Joy-Lily Transforms Fabric into Art

Joy-Lily, San Francisco-based Fiber/Surface Design Artist. Photo by Mary Gow
Joy-Lily, San Francisco-based Fiber/Surface Design Artist. Photo by Mary Gow
It’s as long as a professional NBA basketball player is tall. That’s the size of a silk painting of two gargantuan brilliant red and orange sunflowers painted on silk fabric that bring to life the stairwell of her home in Bernal Heights. It’s called “Georgia’s Poppies,” made originally as a sarong that now functions as a wall hanging.

Joy Lily’s been around fabric and making clothes most of her life. Originally from Detroit, she’s the daughter of a dressmaker. “I was grounded a young child by a mild case of polio, so I made a lot of art early on.” At age 20 she began her career as a graphic artist and illustrator and for the next 16 years she designed ads, book covers, brochures and logos in New York City.

On a visit to her brother in southern California, she discovered batik (wax resist dyeing). She was captivated by this magical technique and even convinced a client to use it for a series of recipe illustrations.

She’s called Bernal Heights home since 1986, and here she’s pursued her passion as a fiber artist / surface designer. “I don’t weave or knit, but plain fabric is just not safe around me. I will dye it, paint or print on it and lately I’ve been chopping it up and sewing it back together. I’m making quilts from this ‘art cloth,’” says Lily.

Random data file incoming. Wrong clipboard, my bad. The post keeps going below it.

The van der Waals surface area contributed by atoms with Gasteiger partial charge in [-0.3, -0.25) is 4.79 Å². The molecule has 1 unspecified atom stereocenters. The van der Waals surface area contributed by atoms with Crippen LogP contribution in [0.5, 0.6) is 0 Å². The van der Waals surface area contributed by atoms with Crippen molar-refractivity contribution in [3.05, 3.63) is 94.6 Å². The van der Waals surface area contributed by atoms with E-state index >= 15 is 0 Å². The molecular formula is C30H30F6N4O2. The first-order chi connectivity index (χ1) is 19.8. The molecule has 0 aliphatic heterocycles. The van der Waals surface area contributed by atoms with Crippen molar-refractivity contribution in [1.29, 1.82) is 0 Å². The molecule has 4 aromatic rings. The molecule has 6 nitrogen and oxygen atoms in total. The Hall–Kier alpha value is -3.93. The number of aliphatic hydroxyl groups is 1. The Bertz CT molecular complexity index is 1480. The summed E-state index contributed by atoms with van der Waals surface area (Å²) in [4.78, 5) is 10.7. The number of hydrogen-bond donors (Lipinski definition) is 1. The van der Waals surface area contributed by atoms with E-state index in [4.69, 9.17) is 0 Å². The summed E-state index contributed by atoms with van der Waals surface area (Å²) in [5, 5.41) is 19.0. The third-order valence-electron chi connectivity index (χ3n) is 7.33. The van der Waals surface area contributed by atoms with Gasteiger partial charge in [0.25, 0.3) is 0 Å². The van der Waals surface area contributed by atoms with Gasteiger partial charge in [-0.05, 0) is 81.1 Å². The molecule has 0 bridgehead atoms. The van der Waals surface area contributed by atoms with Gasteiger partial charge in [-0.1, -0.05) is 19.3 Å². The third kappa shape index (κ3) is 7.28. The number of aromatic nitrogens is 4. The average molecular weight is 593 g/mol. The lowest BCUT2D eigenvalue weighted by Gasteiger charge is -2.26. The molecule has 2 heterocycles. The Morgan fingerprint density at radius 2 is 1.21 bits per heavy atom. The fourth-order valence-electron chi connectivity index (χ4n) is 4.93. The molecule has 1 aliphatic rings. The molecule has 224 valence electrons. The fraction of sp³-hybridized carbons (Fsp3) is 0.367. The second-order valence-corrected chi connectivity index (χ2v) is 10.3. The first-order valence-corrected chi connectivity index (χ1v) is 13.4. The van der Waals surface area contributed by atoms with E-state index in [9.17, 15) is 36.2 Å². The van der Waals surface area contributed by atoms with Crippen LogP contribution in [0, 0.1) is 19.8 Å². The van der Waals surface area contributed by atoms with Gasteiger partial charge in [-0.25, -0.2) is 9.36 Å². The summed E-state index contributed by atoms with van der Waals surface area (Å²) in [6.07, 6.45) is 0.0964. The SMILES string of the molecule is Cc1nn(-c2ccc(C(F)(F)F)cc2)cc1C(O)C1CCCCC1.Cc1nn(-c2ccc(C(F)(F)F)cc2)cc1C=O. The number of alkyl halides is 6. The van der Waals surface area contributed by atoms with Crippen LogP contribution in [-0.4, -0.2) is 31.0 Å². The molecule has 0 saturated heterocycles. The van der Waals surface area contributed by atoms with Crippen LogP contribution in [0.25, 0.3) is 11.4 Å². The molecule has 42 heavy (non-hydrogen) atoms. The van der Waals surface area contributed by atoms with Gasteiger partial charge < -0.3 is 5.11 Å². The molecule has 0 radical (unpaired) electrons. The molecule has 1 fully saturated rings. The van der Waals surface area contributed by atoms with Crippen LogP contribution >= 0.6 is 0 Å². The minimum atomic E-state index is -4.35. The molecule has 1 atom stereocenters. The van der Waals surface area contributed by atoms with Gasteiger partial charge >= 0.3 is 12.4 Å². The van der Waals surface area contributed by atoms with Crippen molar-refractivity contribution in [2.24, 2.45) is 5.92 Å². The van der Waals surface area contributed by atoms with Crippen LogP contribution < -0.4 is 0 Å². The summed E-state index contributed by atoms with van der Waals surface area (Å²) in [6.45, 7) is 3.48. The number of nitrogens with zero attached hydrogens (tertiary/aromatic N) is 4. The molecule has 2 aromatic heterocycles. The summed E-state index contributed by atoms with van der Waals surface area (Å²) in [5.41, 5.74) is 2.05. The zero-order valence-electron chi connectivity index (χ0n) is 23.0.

"Tree," painting on silk by Joy-Lily. Photo by Mary Gow
“Tree,” painting on silk by Joy-Lily. Photo by Mary Gow

The patterns and colors in nature inspire her, as well as her travels, and the accidental effects of the dyeing techniques batik and shibori (Japanese resist dyeing without wax also known as the grandmother of tie-dyeing and involves tying, stitching, clamping, or wrapping fabric).

“Shibori makes an artist out of everybody,” she said.

Lily’s written a book for quilters of all levels (including complete beginners), called Carefree Quilts. It features perfection-free quilting techniques and what Lily calls her “quirky quilt blocks.” Autographed copies are available directly from her.

Wednesday afternoons Lily instructs a quilting class in Bernal.

By special request she will teach a four-hour workshop on how to hand paint and dye your own silk scarf. The host gets complimentary tuition if she brings 8 people together to take the course.

You can see more of Lily’s work and enroll in classes at or visit her studio by appointment.

Paper Cutout Artist: Kurt Stoeckel

Dancing Under a Rorshach Cloud, sandblasted glass panel by Kurt Stoeckel
Dancing Under a Rorshach Cloud, sandblasted glass panel by Kurt Stoeckel
February 10th is the last day of the Henri Matisse works on paper exhibition at the Museum of Modern Art in mid-town Manhattan. This link takes you scrolling through parts of the show.